As New York flocks to a pop-up replica of Friends' Central Perk and another opens in Liverpool, Word of Mouth asks: which fictional hangouts from books and TV would you frequent?
If you found Phoebe's Smelly Cat one of TV's most excruciating running gags or Gunther's Rachel obsession faintly sinister, the idea of hanging out in a replica of the Friends coffee shop, Central Perk, will be about as appealing as, well, watching five-hours of Friends repeats on Comedy Central. But, evidently, there is a market for it.
A second Central Perk doppelganger - complete with mismatched sofas, salmon and cream cheese bagels - has just opened in Liverpool, one of 300 (!) its owners plan to open in the next decade. Meanwhile, in New York, to celebrate Friends' 20th anniversary, a pop-up Central Perk has had fans queuing for more than an hour for free coffee and a chance to look at "Joey's ceramic white dog" (no, me neither).
If you want to visit the NY pop-up, be quick; it closes 18 October. Me? I'd sooner be (to continue the 1990s Channel 4 theme) in Hollyoaks's Dog in the Pond, surely Cheshire's grimmest riverside pub, stoically downing several pints of unpalatably fizzy lager. It's not much of a choice.
But this apparent enthusiasm for real-life recreations of fictional pubs and restaurants does make you think: which one would you like visit? I can't be the only person who has idly wondered what Newton and Ridley bitter tastes like or, on occasion, fallen into a certain nostalgic reverie over the Nag's Head in Peckham, a pub once typical of a nationwide network of "colourful" boozers, where you could buy three hooky Eaves Saint Laurent (sic) shirts for a tenner. Better that, certainly, than the see-and-be-seen, New York cockfight at Bret Easton Ellis's Dorsia, where, if by some miracle you could get a reservation, you would have to endure the worst kind of 1980s restaurant. Think: tiny portions of nouvelle cuisine on huge black plates and willowy celebrities cooing over its (literally) incredible sea urchin ceviche.
So, where is it going to be? Milliways for pan-galactic gargle blasters? It's not one for vegetarians, as the cows introduce themselves at the table before you eat. Takeout from Big Kahuna Burger (Q: Did Quentin Tarantino sow the subliminal seed for Britain's current obsession with "dude food"?), or eggs, damn fine coffee and a side order of creeping discomfort at the Twin Peaks Double R Diner? Here are four personal favourites.
The Winchester Club, London, 1980s (Minder)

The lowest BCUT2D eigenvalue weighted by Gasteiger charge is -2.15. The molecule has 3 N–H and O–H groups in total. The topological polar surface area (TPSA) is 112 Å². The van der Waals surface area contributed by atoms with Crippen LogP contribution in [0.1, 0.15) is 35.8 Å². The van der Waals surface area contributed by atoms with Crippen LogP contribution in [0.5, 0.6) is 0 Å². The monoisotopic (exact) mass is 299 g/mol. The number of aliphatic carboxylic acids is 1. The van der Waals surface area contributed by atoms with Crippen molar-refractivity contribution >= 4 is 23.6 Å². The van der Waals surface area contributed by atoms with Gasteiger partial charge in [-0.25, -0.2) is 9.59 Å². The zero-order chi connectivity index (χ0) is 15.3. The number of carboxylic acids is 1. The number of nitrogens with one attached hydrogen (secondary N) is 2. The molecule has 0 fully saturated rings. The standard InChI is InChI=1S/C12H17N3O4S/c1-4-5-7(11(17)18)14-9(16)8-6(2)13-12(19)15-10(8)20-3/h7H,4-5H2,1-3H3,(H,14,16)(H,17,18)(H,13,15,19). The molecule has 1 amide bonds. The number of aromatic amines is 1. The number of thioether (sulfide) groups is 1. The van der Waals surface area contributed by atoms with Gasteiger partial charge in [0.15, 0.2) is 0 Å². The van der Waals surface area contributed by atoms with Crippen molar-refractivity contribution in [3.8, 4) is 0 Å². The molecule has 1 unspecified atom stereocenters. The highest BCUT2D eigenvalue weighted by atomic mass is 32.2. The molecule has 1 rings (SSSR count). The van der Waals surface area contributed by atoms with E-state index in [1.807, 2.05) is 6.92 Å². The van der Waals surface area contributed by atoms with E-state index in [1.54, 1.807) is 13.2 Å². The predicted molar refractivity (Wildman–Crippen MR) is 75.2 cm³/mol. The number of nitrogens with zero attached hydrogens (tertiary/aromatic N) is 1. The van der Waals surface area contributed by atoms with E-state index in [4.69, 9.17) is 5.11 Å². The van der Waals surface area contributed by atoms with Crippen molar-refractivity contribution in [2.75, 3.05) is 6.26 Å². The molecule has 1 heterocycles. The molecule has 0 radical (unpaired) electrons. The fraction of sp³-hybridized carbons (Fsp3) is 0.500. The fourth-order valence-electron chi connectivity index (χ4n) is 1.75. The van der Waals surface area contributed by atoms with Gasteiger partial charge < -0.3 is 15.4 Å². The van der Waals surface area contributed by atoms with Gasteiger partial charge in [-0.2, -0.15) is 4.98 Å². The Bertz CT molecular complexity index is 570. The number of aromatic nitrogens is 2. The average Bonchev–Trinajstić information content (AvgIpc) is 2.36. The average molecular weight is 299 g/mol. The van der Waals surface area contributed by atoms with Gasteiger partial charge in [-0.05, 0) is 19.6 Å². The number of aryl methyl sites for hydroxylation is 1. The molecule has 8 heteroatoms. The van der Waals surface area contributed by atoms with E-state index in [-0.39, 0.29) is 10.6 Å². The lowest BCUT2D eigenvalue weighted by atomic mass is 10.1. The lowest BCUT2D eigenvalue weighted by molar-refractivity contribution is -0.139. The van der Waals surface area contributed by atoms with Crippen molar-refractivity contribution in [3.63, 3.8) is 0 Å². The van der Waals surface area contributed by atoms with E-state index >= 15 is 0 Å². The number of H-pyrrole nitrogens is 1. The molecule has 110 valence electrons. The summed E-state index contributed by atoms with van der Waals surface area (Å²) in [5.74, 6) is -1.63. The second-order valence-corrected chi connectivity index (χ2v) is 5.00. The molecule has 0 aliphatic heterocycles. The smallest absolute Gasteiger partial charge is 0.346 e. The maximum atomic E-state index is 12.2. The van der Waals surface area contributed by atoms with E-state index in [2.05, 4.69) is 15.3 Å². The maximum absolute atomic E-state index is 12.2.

Long ago, before all-day opening, when pubs shut between 3pm and 7pm and bang on 11pm, there was an exquisite thrill in finding one of those few boozy hidey-holes that never closed. Smug in the knowledge that, outside, straight Britain was slaving away, I could think of nothing better than wasting a Wednesday afternoon nestled in the Winchester; drinking large VATs and adding to a thick fug of cigarette smoke, as landlord Dave (a man with a voice so gravelly, it is as soothing as a hot stone massage), regales you with tales of Arfur's latest exploits.
Pie In the Sky, Middleton, Westershire, 1990s
Famed for its signature steak'n'kidney pie, Henry Crabbe's restaurant would surely have won a star had it a) existed and b) not been run by a chef who also worked, part-time, as a copper. Reminiscent of Shaun Hill or Simon Hopkinson, Crabbe was a well-read chef of some refinement - he had spent you imagine, if not a year, then several summers in Provence - yet had boiled down all that learning to create a menu of serious, fuss-free simplicity. Fictional Middleton (the real one in Manchester is slightly different), seemed like a blissful rural idyll where nothing, even kidnap or extortion, could disrupt the more important business of outrageously good eating. A bit like Ludlow.
Satriale's, New Jersey, 2000s (The Sopranos)
Talking of criminal activity ... The Sopranos was a show so layered with provolone, so steeped in pasta fagioli, that its fame was parlayed into two spin-off cookbooks. Artie Bucco's upmarket Italian, Nuovo Vesuvio, might seem like the obvious choice here, but, frankly, the danger that I might pass Paulie the pepper rather than the salt, would put me right off my veal parmigiana. Plus, as Tony eventually points-out to the hapless Artie, no one likes a needy chef who is constantly touring the tables looking for praise. No. The deli, Satriale's, would be the place to eat, takeaway of course. In and out. No eye contact. A slight twinge of fear in your lower bowel. But worth it for one of its chicken parmesan sandwiches. So good, even the FBI love them.
Cafe Magerl, Vienna, early 1910s (The Emperor's Tomb)
Joseph Roth, that sardonic chronicler of early-20th-century Europe's slide into amoral chaos, was a connoisseur of the sanctuary that bars and restaurant offer, not to mention the illicit activity that thrives around the night-time economy. From Tari-Bari, his Paris refuge for Russian emigres (where sozzled diners sleep overnight), to Jadlowker's nefarious border inn, his books feature several dimly lit venues populated by even shadier characters. An example from happier times, Cafe Magerl sounds like heaven, particularly after a heavy, sleepless night on the tiles. Our narrator of The Emporer's Tomb, Von Trotta, is restored by: "Crisp kaiser rolls, poppyseed loaves and salty breadsticks. The new, fresh-roasted coffee, spicy and virginal, smelt like morning all over again." His cousin is even served potato soup. At 7am. Now, that is what I call service.
Which bars, restaurants and cafes from TV and literature would you like to hang out in? Tell us below ...
A Central Perk in Shanghai. Photograph: Imaginechina/REX/Imaginechina/Rex Features